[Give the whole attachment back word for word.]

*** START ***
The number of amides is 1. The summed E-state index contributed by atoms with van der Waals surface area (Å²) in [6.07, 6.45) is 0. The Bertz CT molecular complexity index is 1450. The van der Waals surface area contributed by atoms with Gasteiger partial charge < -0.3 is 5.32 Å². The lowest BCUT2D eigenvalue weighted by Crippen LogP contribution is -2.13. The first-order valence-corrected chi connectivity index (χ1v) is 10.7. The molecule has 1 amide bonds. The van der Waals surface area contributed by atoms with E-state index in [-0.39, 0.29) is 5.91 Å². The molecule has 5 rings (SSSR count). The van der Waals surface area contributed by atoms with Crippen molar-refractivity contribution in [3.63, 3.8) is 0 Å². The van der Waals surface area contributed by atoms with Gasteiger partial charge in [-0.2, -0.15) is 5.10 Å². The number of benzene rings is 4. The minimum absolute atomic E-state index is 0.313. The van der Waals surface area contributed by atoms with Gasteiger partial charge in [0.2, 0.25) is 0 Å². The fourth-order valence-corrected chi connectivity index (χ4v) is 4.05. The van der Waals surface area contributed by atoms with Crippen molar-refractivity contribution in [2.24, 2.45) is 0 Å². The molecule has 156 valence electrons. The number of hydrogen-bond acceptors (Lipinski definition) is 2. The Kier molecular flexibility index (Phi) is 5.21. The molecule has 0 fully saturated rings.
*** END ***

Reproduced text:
The number of amides is 1. The summed E-state index contributed by atoms with van der Waals surface area (Å²) in [6.07, 6.45) is 0. The Bertz CT molecular complexity index is 1450. The van der Waals surface area contributed by atoms with Gasteiger partial charge < -0.3 is 5.32 Å². The lowest BCUT2D eigenvalue weighted by Crippen LogP contribution is -2.13. The first-order valence-corrected chi connectivity index (χ1v) is 10.7. The molecule has 1 amide bonds. The van der Waals surface area contributed by atoms with E-state index in [-0.39, 0.29) is 5.91 Å². The molecule has 5 rings (SSSR count). The van der Waals surface area contributed by atoms with Crippen molar-refractivity contribution in [3.63, 3.8) is 0 Å². The van der Waals surface area contributed by atoms with Gasteiger partial charge in [-0.2, -0.15) is 5.10 Å². The number of benzene rings is 4. The minimum absolute atomic E-state index is 0.313. The van der Waals surface area contributed by atoms with Gasteiger partial charge in [0.2, 0.25) is 0 Å². The fourth-order valence-corrected chi connectivity index (χ4v) is 4.05. The van der Waals surface area contributed by atoms with Crippen molar-refractivity contribution in [2.24, 2.45) is 0 Å². The molecule has 156 valence electrons. The number of hydrogen-bond acceptors (Lipinski definition) is 2. The Kier molecular flexibility index (Phi) is 5.21. The molecule has 0 fully saturated rings.